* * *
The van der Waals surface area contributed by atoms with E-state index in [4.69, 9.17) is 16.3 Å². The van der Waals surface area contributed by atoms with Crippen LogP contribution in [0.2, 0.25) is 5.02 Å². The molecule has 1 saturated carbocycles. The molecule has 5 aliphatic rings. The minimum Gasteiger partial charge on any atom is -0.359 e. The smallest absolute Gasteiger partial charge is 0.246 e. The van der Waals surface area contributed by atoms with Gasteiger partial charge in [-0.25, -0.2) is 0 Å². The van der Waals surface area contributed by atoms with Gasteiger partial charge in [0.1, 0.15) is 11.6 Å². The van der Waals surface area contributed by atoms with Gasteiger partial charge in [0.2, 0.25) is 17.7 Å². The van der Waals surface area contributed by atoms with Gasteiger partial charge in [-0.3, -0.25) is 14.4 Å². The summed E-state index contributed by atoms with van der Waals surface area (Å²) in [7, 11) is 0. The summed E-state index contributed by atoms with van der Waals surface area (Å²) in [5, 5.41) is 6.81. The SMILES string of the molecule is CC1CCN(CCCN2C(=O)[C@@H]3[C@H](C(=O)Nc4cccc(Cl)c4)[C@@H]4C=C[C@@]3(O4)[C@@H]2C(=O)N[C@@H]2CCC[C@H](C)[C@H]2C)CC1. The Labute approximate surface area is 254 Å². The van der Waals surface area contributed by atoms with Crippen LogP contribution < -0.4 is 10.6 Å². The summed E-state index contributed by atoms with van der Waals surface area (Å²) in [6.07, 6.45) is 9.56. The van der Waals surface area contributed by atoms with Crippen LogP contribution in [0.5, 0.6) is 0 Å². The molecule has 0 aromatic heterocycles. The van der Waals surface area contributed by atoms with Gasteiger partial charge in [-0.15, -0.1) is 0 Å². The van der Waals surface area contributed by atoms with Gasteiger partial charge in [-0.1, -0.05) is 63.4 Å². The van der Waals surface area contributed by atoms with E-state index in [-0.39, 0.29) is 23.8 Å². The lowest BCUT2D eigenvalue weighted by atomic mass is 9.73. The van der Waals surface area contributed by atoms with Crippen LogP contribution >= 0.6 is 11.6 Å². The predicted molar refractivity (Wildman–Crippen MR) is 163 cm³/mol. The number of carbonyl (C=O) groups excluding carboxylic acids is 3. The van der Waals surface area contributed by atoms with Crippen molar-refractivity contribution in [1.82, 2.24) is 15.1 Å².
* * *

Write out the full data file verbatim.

The van der Waals surface area contributed by atoms with E-state index in [4.69, 9.17) is 16.3 Å². The van der Waals surface area contributed by atoms with Crippen LogP contribution in [0.2, 0.25) is 5.02 Å². The molecule has 1 saturated carbocycles. The molecule has 5 aliphatic rings. The minimum Gasteiger partial charge on any atom is -0.359 e. The smallest absolute Gasteiger partial charge is 0.246 e. The van der Waals surface area contributed by atoms with Gasteiger partial charge in [-0.25, -0.2) is 0 Å². The van der Waals surface area contributed by atoms with Gasteiger partial charge in [0.1, 0.15) is 11.6 Å². The van der Waals surface area contributed by atoms with Gasteiger partial charge in [0.2, 0.25) is 17.7 Å². The van der Waals surface area contributed by atoms with Gasteiger partial charge in [-0.3, -0.25) is 14.4 Å². The summed E-state index contributed by atoms with van der Waals surface area (Å²) in [7, 11) is 0. The summed E-state index contributed by atoms with van der Waals surface area (Å²) in [5, 5.41) is 6.81. The SMILES string of the molecule is CC1CCN(CCCN2C(=O)[C@@H]3[C@H](C(=O)Nc4cccc(Cl)c4)[C@@H]4C=C[C@@]3(O4)[C@@H]2C(=O)N[C@@H]2CCC[C@H](C)[C@H]2C)CC1. The Labute approximate surface area is 254 Å². The van der Waals surface area contributed by atoms with Crippen LogP contribution < -0.4 is 10.6 Å². The summed E-state index contributed by atoms with van der Waals surface area (Å²) in [6.07, 6.45) is 9.56. The van der Waals surface area contributed by atoms with Crippen LogP contribution in [0.5, 0.6) is 0 Å². The molecule has 0 aromatic heterocycles. The van der Waals surface area contributed by atoms with Gasteiger partial charge in [-0.15, -0.1) is 0 Å². The van der Waals surface area contributed by atoms with Gasteiger partial charge in [-0.1, -0.05) is 63.4 Å². The van der Waals surface area contributed by atoms with E-state index in [-0.39, 0.29) is 23.8 Å². The lowest BCUT2D eigenvalue weighted by atomic mass is 9.73. The van der Waals surface area contributed by atoms with Crippen LogP contribution >= 0.6 is 11.6 Å². The predicted molar refractivity (Wildman–Crippen MR) is 163 cm³/mol. The number of carbonyl (C=O) groups excluding carboxylic acids is 3. The van der Waals surface area contributed by atoms with Crippen molar-refractivity contribution in [1.82, 2.24) is 15.1 Å².